Updated: Feb 7
The powers, privileges and immunities of either House of the Indian Parliament and of its Members and committees are laid down in Article 105 of the Constitution Of India. This is an enabling provision which enables the Members of Parliament to discharge their legislative duties effectively and without any obstruction. However, this article does not accord the Members of Parliament any special immunity from the law, outside the House.
Article 105 in The Constitution Of India
105. Powers, privileges, etc of the Houses of Parliament and of the members and committees thereof
(1) Subject to the provisions of this constitution and the rules and standing orders regulating the procedure of Parliament, there shall be freedom of speech in Parliament
(2) No member of Parliament shall be liable to any proceedings in any court in respect of anything said or any vote given by him in Parliament or any committee thereof, and no person shall be so liable in respect of the publication by or under the authority of either House of Parliament of any report, paper, votes or proceedings
(3) In other respects, the powers, privileges and immunities of each House of Parliament, and of the members and the committees of each House, shall be such as may from time to time be defined by Parliament by law, and, until so defined shall be those of that House and of its members and committees immediately before the coming into force of Section 15 of the Constitution (Forty fourth Amendment) Act 1978
(4) The provisions of clauses ( 1 ), ( 2 ) and ( 3 ) shall apply in relation to persons who by virtue of this constitution have the right to speak in, and otherwise to take part in the proceedings of, a House of Parliament or any committee thereof as they apply in relation to members of Parliament.
The language of Article 105 is "mutatis mutandis"(making necessary alterations while not affecting the main point at issue) the same as that of Article 194 except that for the expression "Parliament" in Article 105 the expression "legislature of a State" is used in Article 194 Of The Constitution Of India.
As Article 194 deals with the powers, privileges and immunities of the State Legislatures, their Members and their committees.
The Concept of parliamentary privilege in the Constitution of India has been taken from the British Constitution. The main motive of these privileges is to uphold the supremacy of the office of the Parliament and its members.
There are two types of privileges which were foretold under the article 105 of the Indian constitution - 1. Freedom of speech in Parliament
2. The right of publication of its proceedings.
Freedom of speech
For the effective functioning of parliamentary democracy, the freedom of speech in Parliament is guaranteed. This is to enable the Members to express themselves freely in the House without any fear or favour.
The right of publication of its proceedings
All person connected with the publication of proceeding of a House are protected in the same is made under the authority of the house itself. The immunity of publication does not apply to publishing of secret meeting of the house of parliament or legislature. It should also be kept in mind that the immunity extends only to a “report” of the proceedings of the house and not to any “article” or “comment” on the proceedings.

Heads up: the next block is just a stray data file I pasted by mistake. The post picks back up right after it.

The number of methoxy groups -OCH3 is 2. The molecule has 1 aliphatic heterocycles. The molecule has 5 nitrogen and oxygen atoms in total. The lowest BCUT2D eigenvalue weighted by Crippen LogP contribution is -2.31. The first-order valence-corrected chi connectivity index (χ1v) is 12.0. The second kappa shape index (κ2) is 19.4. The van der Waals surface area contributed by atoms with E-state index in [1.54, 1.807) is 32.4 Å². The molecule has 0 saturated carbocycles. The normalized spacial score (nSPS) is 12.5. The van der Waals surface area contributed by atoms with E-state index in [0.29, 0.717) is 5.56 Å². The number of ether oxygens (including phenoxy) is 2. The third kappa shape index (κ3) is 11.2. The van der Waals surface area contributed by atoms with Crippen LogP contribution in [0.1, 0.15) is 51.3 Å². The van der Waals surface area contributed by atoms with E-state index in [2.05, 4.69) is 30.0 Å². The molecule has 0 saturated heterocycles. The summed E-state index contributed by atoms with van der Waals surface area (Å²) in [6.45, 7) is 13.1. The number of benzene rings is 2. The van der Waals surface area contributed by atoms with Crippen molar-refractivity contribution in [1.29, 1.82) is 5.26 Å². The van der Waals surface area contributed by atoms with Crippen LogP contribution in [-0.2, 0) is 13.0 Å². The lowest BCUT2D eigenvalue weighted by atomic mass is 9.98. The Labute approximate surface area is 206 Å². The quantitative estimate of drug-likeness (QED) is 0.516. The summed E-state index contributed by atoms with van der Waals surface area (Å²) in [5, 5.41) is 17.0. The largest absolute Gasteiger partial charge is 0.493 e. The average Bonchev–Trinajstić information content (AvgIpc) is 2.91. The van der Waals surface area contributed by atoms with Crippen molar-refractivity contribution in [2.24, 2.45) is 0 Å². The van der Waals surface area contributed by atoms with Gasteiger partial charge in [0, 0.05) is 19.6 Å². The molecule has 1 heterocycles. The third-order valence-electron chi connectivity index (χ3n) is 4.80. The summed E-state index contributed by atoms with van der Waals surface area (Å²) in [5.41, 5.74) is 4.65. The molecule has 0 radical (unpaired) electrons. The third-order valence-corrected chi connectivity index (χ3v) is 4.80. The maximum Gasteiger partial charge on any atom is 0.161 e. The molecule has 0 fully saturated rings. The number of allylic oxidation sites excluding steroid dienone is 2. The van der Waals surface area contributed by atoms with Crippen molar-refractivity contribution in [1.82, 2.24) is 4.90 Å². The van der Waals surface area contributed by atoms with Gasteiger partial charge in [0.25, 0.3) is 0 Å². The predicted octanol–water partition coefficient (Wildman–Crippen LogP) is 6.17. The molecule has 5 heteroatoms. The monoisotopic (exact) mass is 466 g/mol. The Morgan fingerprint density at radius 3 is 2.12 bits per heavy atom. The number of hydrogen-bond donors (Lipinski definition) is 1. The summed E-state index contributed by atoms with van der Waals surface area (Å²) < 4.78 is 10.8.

The Parliamentary Proceedings (Protection of Publication) Act, 1956 provided that no person shall be liable to any proceedings, whether civil or criminal, in any court in respect of the publication of a substantially true report of the proceedings of either House of Parliament unless it is proved that the publication of such proceedings was expressly ordered to be expunged by the Speaker.9 This position has been made much stronger by the insertion of Article 361A by the Constitution (44th Amendment) Act, 1978.
Who Enjoys Parliamentary Privileges?
Basically Parliamentary Privileges rights are mainly for the members of both the Houses of Parliament. Apart from this, these rights are also given to those individuals who speak and participate in any committee of the Parliament, which includes the Attorney General of India and the Union Ministers.
1. Freedom from arrest of Members in civil cases during continuance of the Session of the House and 40 days before its commencement and 40 days after its conclusion.
2. Exemption of Members from liability to serve as jurors.
3. Right of the House to receive immediate information of the arrest, detention, conviction, imprisonment and release of the Member.
4. Prohibition of arrest and service of legal process within the precincts of the House without obtaining the permission of the Speaker.
5. Prohibition of disclosure of the proceedings or decisions of a secret sitting of the House.
6. All Parliamentary Committees are empowered to send for persons, papers and records relevant for the purpose of the enquiry by a committee.
7. A Parliamentary Committee may administer oath or affirmation to a witness examined before it.
8. The evidence tendered before a Parliamentary Committee and its report and proceedings cannot be disclosed or published by anyone until these have been laid down on the table of the House.
9. The right to prohibit the publication of its debates and proceedings.
10. Right to exclude strangers from the House.
11. Right to commit persons for breach of privilege or contempt of the House, whether they are members of the House or not.
Breach of Parliamentary Privileges
If any person or officer violates the individual or collective privileges of a Member of Parliament, such as, disrespect, abuse, attack, etc., such acts are considered as breach of Parliamentary Privileges which is punishable by the house.